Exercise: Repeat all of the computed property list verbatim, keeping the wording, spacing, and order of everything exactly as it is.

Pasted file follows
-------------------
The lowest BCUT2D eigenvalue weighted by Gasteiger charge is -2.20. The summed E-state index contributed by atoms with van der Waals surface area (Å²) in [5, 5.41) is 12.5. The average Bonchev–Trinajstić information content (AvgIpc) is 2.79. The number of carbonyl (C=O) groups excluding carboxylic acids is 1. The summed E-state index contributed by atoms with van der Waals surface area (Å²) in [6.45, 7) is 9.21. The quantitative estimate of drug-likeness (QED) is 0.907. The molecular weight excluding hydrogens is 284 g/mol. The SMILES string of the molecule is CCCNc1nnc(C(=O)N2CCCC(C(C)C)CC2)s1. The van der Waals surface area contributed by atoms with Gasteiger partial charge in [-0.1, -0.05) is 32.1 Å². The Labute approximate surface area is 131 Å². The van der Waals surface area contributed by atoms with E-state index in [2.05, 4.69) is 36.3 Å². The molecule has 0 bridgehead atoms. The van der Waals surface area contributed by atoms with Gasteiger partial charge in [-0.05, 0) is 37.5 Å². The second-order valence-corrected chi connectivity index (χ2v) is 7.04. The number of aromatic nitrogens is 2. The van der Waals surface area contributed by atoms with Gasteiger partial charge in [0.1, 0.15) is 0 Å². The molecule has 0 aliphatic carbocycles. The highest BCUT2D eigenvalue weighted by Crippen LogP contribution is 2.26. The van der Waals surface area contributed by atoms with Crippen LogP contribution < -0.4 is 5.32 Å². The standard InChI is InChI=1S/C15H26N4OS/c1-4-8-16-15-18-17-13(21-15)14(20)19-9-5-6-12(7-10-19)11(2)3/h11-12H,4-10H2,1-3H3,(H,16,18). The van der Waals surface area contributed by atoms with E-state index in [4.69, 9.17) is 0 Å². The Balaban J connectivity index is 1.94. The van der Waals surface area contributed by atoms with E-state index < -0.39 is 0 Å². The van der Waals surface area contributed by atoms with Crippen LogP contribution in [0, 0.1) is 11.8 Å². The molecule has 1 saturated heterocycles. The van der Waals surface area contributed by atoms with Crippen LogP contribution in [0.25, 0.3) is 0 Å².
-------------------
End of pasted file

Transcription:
The lowest BCUT2D eigenvalue weighted by Gasteiger charge is -2.20. The summed E-state index contributed by atoms with van der Waals surface area (Å²) in [5, 5.41) is 12.5. The average Bonchev–Trinajstić information content (AvgIpc) is 2.79. The number of carbonyl (C=O) groups excluding carboxylic acids is 1. The summed E-state index contributed by atoms with van der Waals surface area (Å²) in [6.45, 7) is 9.21. The quantitative estimate of drug-likeness (QED) is 0.907. The molecular weight excluding hydrogens is 284 g/mol. The SMILES string of the molecule is CCCNc1nnc(C(=O)N2CCCC(C(C)C)CC2)s1. The van der Waals surface area contributed by atoms with Gasteiger partial charge in [-0.1, -0.05) is 32.1 Å². The Labute approximate surface area is 131 Å². The van der Waals surface area contributed by atoms with E-state index in [2.05, 4.69) is 36.3 Å². The molecule has 0 bridgehead atoms. The van der Waals surface area contributed by atoms with Gasteiger partial charge in [-0.05, 0) is 37.5 Å². The second-order valence-corrected chi connectivity index (χ2v) is 7.04. The number of aromatic nitrogens is 2. The van der Waals surface area contributed by atoms with Gasteiger partial charge in [0.1, 0.15) is 0 Å². The molecule has 0 aliphatic carbocycles. The highest BCUT2D eigenvalue weighted by Crippen LogP contribution is 2.26. The van der Waals surface area contributed by atoms with Crippen LogP contribution < -0.4 is 5.32 Å². The standard InChI is InChI=1S/C15H26N4OS/c1-4-8-16-15-18-17-13(21-15)14(20)19-9-5-6-12(7-10-19)11(2)3/h11-12H,4-10H2,1-3H3,(H,16,18). The van der Waals surface area contributed by atoms with E-state index in [4.69, 9.17) is 0 Å². The Balaban J connectivity index is 1.94. The van der Waals surface area contributed by atoms with E-state index < -0.39 is 0 Å². The van der Waals surface area contributed by atoms with Crippen LogP contribution in [0, 0.1) is 11.8 Å². The molecule has 1 saturated heterocycles. The van der Waals surface area contributed by atoms with Crippen LogP contribution in [0.25, 0.3) is 0 Å².